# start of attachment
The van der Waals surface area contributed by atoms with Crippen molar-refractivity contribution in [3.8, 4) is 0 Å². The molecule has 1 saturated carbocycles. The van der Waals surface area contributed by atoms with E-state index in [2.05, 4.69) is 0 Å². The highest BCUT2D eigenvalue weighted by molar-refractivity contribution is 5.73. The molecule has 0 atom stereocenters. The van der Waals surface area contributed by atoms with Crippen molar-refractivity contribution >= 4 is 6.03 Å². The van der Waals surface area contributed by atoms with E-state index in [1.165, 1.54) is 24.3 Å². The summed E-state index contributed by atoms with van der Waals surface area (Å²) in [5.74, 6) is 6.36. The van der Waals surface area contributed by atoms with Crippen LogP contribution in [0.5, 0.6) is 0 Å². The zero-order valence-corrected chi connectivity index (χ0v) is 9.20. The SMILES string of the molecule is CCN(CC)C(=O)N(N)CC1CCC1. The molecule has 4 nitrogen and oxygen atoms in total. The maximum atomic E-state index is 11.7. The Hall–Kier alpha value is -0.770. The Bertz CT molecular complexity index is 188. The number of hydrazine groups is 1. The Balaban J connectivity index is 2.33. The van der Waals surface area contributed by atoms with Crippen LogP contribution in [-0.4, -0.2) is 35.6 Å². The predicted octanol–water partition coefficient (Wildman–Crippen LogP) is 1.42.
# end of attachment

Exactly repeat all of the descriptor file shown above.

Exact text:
The van der Waals surface area contributed by atoms with Crippen molar-refractivity contribution in [3.8, 4) is 0 Å². The molecule has 1 saturated carbocycles. The van der Waals surface area contributed by atoms with E-state index in [2.05, 4.69) is 0 Å². The highest BCUT2D eigenvalue weighted by molar-refractivity contribution is 5.73. The molecule has 0 atom stereocenters. The van der Waals surface area contributed by atoms with Crippen molar-refractivity contribution >= 4 is 6.03 Å². The van der Waals surface area contributed by atoms with E-state index in [1.165, 1.54) is 24.3 Å². The summed E-state index contributed by atoms with van der Waals surface area (Å²) in [5.74, 6) is 6.36. The van der Waals surface area contributed by atoms with Crippen LogP contribution in [0.5, 0.6) is 0 Å². The zero-order valence-corrected chi connectivity index (χ0v) is 9.20. The SMILES string of the molecule is CCN(CC)C(=O)N(N)CC1CCC1. The molecule has 4 nitrogen and oxygen atoms in total. The maximum atomic E-state index is 11.7. The Hall–Kier alpha value is -0.770. The Bertz CT molecular complexity index is 188. The number of hydrazine groups is 1. The Balaban J connectivity index is 2.33. The van der Waals surface area contributed by atoms with Crippen LogP contribution in [-0.4, -0.2) is 35.6 Å². The predicted octanol–water partition coefficient (Wildman–Crippen LogP) is 1.42.